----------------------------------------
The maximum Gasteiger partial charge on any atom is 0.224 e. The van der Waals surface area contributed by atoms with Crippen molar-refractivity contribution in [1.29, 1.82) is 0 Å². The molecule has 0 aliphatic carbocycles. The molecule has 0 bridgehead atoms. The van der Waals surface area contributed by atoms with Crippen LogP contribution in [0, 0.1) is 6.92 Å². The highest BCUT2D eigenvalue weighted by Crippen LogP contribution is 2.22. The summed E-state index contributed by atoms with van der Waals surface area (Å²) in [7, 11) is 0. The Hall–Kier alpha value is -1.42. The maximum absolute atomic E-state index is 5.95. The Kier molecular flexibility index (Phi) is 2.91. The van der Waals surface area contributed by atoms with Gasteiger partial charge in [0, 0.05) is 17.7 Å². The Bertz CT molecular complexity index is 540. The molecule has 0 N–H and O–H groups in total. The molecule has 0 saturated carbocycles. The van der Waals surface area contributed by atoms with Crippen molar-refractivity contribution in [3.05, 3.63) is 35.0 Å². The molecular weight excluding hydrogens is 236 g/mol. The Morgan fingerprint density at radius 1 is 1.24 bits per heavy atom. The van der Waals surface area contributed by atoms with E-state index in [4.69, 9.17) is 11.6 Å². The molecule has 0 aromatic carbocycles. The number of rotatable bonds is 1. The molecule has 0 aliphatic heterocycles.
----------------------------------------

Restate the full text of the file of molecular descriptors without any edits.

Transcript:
The maximum Gasteiger partial charge on any atom is 0.224 e. The van der Waals surface area contributed by atoms with Crippen molar-refractivity contribution in [1.29, 1.82) is 0 Å². The molecule has 0 aliphatic carbocycles. The molecule has 0 bridgehead atoms. The van der Waals surface area contributed by atoms with Crippen LogP contribution in [0, 0.1) is 6.92 Å². The highest BCUT2D eigenvalue weighted by Crippen LogP contribution is 2.22. The summed E-state index contributed by atoms with van der Waals surface area (Å²) in [7, 11) is 0. The Hall–Kier alpha value is -1.42. The maximum absolute atomic E-state index is 5.95. The Kier molecular flexibility index (Phi) is 2.91. The van der Waals surface area contributed by atoms with Gasteiger partial charge in [0, 0.05) is 17.7 Å². The Bertz CT molecular complexity index is 540. The molecule has 0 N–H and O–H groups in total. The molecule has 0 saturated carbocycles. The van der Waals surface area contributed by atoms with Crippen molar-refractivity contribution in [3.05, 3.63) is 35.0 Å². The molecular weight excluding hydrogens is 236 g/mol. The Morgan fingerprint density at radius 1 is 1.24 bits per heavy atom. The van der Waals surface area contributed by atoms with E-state index in [4.69, 9.17) is 11.6 Å². The molecule has 0 aromatic carbocycles. The number of rotatable bonds is 1. The molecule has 0 aliphatic heterocycles.